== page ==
Aging can generally be described as the process of growing old and is an intricate part of the life cycle. Basically, it is a multi-dimensional process and affects almost every aspect of human life. Introduction to the study of human aging have typically emphasized changes in demography focusing on the ‘aging of population’- a trend, which has characterized industrial societies throughout the twentieth century but in recent decades, has become a worldwide phenomenon. Aging is basically the result of a two-dimensional demographic transformation which is explained by overall declines in mortality and fertility.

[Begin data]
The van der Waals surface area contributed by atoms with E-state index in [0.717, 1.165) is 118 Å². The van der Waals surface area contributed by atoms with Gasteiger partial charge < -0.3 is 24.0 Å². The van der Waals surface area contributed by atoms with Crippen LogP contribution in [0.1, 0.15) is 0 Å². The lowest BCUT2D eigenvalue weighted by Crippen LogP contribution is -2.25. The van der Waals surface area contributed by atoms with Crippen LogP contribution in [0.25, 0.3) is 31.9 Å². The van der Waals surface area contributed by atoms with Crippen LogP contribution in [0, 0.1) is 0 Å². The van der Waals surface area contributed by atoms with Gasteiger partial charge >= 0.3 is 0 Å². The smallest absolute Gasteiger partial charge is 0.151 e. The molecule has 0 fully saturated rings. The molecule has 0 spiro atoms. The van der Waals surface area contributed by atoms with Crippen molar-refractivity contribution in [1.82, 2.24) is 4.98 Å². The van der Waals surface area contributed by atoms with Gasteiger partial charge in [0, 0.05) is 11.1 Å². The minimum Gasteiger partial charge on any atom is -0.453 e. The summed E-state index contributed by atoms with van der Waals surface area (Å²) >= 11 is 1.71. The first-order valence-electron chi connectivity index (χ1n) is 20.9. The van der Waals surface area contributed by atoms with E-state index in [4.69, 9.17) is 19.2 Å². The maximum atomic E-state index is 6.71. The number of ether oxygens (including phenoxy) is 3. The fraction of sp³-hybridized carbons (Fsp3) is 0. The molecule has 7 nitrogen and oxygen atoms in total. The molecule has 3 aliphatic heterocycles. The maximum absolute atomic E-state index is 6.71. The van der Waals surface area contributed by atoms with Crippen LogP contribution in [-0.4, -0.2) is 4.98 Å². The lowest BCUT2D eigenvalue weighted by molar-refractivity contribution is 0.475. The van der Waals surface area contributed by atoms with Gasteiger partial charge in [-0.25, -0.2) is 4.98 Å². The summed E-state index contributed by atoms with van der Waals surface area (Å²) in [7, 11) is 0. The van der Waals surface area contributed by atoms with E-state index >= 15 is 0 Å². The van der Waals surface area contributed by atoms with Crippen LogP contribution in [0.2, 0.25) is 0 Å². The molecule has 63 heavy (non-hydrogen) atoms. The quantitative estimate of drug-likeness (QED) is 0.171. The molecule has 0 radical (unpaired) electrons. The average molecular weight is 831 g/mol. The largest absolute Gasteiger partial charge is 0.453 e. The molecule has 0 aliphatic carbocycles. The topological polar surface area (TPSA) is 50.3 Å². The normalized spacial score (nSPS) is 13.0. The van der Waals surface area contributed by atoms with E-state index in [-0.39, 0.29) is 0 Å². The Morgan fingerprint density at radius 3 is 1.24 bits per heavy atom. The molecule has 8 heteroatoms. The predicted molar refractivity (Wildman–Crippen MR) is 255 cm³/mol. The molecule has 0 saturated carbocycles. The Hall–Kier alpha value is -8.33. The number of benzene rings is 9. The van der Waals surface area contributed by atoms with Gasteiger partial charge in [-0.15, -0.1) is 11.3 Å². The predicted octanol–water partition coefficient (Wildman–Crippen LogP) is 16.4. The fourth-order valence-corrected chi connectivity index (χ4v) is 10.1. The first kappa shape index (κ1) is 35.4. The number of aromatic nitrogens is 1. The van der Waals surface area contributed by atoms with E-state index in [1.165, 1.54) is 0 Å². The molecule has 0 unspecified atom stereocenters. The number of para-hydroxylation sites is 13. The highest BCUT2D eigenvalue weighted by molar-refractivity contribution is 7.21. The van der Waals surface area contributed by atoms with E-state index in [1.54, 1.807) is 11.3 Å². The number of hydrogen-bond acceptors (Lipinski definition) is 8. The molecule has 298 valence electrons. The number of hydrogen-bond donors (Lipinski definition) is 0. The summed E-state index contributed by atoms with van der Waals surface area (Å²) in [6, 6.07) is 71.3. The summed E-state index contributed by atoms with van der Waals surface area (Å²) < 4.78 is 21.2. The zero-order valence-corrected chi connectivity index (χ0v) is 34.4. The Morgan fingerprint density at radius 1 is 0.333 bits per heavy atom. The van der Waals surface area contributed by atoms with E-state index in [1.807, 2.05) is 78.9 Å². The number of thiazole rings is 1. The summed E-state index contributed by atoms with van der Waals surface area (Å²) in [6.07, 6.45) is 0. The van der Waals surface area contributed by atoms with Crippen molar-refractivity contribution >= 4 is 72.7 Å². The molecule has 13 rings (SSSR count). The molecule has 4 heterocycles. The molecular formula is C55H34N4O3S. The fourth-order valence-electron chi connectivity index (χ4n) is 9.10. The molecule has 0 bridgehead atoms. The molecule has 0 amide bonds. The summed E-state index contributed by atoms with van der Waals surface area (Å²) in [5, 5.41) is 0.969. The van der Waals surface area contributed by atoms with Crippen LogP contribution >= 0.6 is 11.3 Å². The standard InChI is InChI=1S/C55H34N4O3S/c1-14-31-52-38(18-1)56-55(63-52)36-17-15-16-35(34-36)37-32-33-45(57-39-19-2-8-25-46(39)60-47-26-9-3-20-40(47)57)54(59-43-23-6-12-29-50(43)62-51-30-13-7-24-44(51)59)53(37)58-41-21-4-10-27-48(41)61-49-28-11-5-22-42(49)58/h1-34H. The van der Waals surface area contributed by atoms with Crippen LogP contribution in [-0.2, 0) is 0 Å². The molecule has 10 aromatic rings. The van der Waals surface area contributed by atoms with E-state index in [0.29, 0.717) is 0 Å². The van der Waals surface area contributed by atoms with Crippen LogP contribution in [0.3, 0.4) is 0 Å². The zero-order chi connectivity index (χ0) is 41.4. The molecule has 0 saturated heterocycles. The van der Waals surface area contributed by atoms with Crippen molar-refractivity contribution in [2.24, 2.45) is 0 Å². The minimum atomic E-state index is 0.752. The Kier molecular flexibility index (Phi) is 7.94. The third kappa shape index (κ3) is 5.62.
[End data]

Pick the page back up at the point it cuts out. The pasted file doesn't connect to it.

This is a dynamic process was first observed in post-industrial European societies in the nineteenth century. Physical and health risks are very high among the aged. The precise implications of population aging for future levels of health and health care utilization depend on whether the increases in life expectancy experienced in general are accompanied by an increase or decrease in health problems in later life.